The world isn’t all sunshine and rainbows, it’s more wildfire and flash flooding

Health & Education

Wildfires, floods, extreme cold; the climate is tangibly changing all around us, but are we accelerating towards our eventual extinction? Here we are again, yet another Gen-Z nobody talking about climate change – but this time is different, boomers. 

Unless you’ve been living under a rock you may have noticed large sections of the planet have been on fire. Algeria, Siberia, Italy Greece, Turkey, Canada and the United States are all currently ablaze. Wildfires are a natural part any forest’s lifecyle, but the severity and consistency of these blazes suggest a worsening situation. 

While it’s easy to dismiss climate activists for bothering us, it’s much harder to ignore the newest report by the IPCC the United Nations International Panel on Climate Change. The report speaks plainly about climate change and its effects not just on people alive today, but for future generations too. 

So what’s in this “damning” report then?

The report is a “code red for humanity” according to the UN chief. Without imminent action, climate catastrophe is imminent. While there is hope that substantial cuts in emissions could stabilise rising temperatures, the time has passed to prevent change altogether. 

Ahead of the November COP26 conference in Glasgow, the tone is now set: warming in the atmosphere is unequivocally the result of human influence on the climate.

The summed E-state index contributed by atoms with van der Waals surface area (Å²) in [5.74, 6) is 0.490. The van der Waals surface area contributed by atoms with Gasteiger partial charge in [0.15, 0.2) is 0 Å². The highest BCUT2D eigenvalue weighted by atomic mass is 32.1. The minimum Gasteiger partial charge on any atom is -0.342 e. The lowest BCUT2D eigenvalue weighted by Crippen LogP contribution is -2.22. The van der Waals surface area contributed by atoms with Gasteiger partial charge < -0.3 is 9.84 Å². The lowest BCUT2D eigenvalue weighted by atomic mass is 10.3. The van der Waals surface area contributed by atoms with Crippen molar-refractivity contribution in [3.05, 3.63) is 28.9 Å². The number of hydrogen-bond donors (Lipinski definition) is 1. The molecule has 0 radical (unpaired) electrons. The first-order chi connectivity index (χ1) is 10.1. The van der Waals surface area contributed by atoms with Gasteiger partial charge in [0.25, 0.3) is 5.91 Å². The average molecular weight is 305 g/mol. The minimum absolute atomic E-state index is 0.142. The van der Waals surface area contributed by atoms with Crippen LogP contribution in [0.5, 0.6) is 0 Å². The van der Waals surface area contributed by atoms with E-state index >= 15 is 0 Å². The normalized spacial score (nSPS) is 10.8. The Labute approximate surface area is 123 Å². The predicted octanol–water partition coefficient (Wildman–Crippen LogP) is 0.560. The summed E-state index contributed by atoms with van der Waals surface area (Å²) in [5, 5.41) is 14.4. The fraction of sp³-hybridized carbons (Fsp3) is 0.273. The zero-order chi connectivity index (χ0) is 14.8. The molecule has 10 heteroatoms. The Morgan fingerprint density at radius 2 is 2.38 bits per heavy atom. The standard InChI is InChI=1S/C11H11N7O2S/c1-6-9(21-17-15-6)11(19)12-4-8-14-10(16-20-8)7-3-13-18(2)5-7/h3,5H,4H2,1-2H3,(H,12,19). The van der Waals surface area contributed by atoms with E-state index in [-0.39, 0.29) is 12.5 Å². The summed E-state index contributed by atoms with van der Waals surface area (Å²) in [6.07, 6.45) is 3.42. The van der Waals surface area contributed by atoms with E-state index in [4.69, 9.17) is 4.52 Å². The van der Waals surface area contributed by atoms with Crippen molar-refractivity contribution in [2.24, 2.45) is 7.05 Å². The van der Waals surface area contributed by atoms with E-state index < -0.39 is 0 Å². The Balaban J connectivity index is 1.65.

The report states that rises in temperature over the last 50 years have been greater than any period in the last 2000. It is this rise in temperature that is linked to many of the alarming weather and climate extremes already affecting many alive today.

What are the main takeaways?

While it’s hard to sum up a 2000-page-long document in neat bullet points, here are some takeaways worth noting:

  • Global surface temperatures have been, on average, 1.09C higher between 2011 and 2020 than between 1850-1900.
  • The past five years have been the hottest on record since 1850.
  • The rate of sea level rise has tripled.
  • Heatwaves have become more frequent and more intense and cold events have become less frequent and less severe.
  • Changes caused by temperature rises to planetary support systems are irreversible on timescales of centuries.
  • The oceans will continue to rise and become more acidic.
  • Mountain and Polar glaciers will continue melting for decades or centuries.
  • A rise in sea level of 2m cannot be ruled out by the end of the century and neither can a 5m rise by 2150.
  • A 1.5C rise in temperature will be hit by 2040 in all scenarios (exactly what the Paris agreement was meant to stop).
  • The artic will be ice free in September at least once before 2050 in all scenarios.
  • Fire weather will become more frequent in more regions.

If you find yourself at a sudden loss for words like I did when I first read the report then you will understand what is at stake here. Thankfully we live in an information age: reading some of the materials yourself could help you and your business/firm towards on the road towards being more sustainable.  You do not need to glue yourself to the M25 to make difference.


For political leaders, the report is another in a long line of wake-up calls

By Joe Graham on 01/10/2021